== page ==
By H. J. Bensted, W. Bulloch, L. Dudgeon, A. G. Gardner, E. D. W. Greig, D. Harvey, W. F. Harvey, T. J. Mackie, R. A. O'Brien, H. M. Perry, H. Scutze, P. Bruce White, W. J. Wilson. London, 1929. His Majesty's Stationery Office. Pp. 1–482
by A. Trevor Willis, M.D., B.S. (Melb.), Ph.D. (Leeds), M.C.Path., M.C.P.A., Reader in Microbiology, Monash University, formerly Lecturer in Bacteriology, University of Leeds. xiv + 234 pages, illustrated, second edition. Butterworth Inc., Washington. 1965. $8.50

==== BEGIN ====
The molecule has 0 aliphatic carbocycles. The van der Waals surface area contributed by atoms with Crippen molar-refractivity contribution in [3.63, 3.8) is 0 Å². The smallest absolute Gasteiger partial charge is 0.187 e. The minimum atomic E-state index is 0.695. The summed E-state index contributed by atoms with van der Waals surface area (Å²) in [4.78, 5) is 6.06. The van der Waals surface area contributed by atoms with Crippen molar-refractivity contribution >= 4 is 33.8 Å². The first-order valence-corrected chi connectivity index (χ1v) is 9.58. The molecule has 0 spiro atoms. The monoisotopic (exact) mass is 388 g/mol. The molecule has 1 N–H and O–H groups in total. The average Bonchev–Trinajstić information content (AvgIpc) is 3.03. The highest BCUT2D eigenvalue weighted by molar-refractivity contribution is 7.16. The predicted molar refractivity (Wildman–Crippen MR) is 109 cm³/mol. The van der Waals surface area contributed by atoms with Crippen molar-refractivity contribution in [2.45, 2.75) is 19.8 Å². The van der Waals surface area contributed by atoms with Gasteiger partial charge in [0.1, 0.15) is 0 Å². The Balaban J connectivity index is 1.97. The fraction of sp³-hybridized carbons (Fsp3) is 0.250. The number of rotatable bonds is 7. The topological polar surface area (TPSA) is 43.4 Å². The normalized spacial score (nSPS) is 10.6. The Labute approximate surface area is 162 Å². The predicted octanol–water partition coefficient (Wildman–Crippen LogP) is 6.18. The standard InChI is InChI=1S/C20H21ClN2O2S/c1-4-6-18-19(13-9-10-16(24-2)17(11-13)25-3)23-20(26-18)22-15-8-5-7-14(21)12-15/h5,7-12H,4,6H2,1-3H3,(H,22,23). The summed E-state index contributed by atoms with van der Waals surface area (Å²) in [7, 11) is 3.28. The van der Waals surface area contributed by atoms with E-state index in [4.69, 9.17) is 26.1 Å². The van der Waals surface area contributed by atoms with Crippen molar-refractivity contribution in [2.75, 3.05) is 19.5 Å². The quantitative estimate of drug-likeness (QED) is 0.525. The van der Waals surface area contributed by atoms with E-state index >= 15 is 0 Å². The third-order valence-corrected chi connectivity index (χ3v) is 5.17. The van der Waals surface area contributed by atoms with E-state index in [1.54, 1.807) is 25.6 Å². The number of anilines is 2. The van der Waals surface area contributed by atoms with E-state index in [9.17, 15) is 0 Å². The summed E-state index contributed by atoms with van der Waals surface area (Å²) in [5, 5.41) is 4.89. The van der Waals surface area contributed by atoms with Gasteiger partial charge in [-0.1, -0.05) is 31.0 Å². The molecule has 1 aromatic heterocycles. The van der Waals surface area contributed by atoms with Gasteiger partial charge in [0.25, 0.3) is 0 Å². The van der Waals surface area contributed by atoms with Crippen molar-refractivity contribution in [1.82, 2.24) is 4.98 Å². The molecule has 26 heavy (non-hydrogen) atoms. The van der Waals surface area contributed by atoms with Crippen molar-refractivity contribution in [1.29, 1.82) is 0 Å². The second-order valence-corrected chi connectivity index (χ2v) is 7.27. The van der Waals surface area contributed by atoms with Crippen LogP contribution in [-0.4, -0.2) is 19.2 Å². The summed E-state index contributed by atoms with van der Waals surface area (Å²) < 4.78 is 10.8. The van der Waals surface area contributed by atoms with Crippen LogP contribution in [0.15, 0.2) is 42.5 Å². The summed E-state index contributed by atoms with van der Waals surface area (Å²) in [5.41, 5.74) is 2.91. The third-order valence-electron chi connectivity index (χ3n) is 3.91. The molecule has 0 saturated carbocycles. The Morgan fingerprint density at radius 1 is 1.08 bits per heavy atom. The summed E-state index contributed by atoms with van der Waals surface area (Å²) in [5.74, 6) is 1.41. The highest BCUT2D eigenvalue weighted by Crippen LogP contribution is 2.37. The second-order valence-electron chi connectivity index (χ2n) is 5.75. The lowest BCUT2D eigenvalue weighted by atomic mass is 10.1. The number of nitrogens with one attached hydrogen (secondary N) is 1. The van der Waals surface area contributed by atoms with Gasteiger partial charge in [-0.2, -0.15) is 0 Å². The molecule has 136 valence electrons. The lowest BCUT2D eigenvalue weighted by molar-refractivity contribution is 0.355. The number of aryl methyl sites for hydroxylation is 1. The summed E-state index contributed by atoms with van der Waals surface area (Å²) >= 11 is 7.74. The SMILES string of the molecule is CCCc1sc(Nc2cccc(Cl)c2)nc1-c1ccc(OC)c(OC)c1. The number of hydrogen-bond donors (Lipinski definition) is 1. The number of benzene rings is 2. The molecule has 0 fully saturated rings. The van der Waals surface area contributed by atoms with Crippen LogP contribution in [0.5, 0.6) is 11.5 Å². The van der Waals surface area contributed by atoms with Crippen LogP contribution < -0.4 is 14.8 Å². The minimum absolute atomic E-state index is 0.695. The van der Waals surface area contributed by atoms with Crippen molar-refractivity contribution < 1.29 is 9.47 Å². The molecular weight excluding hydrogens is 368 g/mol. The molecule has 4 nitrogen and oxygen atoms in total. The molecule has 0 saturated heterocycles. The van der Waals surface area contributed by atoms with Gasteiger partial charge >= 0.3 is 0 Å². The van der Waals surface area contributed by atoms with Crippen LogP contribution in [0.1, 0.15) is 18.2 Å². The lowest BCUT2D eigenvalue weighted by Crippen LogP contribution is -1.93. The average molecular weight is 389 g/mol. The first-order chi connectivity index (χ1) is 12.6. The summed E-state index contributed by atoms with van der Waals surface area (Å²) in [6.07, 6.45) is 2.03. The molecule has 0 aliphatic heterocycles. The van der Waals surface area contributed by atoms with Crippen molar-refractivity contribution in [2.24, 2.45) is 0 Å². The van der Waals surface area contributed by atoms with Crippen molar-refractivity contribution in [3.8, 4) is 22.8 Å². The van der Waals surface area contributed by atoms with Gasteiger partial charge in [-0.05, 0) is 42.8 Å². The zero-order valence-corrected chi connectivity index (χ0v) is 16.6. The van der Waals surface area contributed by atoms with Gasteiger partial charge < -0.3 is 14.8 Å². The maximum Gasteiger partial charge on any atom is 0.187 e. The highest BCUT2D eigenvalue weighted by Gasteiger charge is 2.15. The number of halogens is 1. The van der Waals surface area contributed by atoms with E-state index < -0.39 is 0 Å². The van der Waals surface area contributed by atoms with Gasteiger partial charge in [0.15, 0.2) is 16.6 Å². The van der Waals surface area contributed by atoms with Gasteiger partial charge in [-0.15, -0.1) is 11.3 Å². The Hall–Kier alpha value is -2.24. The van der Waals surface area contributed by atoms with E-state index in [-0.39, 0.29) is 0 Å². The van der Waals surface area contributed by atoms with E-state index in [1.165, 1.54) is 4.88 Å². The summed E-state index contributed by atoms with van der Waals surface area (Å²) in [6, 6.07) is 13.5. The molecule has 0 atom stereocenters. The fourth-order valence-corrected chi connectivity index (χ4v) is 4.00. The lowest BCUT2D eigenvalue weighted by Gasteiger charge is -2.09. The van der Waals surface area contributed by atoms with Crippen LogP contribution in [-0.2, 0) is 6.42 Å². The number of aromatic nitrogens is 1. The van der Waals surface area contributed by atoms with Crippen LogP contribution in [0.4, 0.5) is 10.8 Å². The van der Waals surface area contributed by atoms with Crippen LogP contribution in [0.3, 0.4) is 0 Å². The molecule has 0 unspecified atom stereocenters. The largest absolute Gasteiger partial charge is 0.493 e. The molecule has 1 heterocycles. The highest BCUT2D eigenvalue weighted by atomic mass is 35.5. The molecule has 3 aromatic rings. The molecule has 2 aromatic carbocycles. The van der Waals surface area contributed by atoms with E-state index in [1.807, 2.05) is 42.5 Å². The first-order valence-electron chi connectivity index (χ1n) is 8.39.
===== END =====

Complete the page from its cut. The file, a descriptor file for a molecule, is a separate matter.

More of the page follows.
Artemether, an efficacious antimalarial drug, effectively prevents patent schistosome infections and morbidity, as established in laboratory models and in clinical trials. In view of concern about the potential long-term toxicity, rats were treated orally with 80 mg/kg artemether once every 2 weeks for 5 months. After the final treatment, routine blood test results were normal except for reversible reductions of reticulocyte counts and reversible increases in hemoglobin levels. Liver and kidney function and histopathological examination showed no differences between treated and untreated rats. Administration of 400 mg/kg artemether resulted in transient focal vesicle degeneration of the liver or slight damage to the proprius layer lamina of intestinal villi. No damage to the central nervous system tissues, including cerebrum, cerebellum, midbrain, thalamus, pons, medulla oblongata, and spinal cord, was seen at either concentration. There were no alterations in electrocardiograms during the 6-month treatment period. We conclude that 80 mg/kg artemether administered once every 2 weeks is safe, and doses of 400 mg/kg do not result in evidence of neurotoxicology.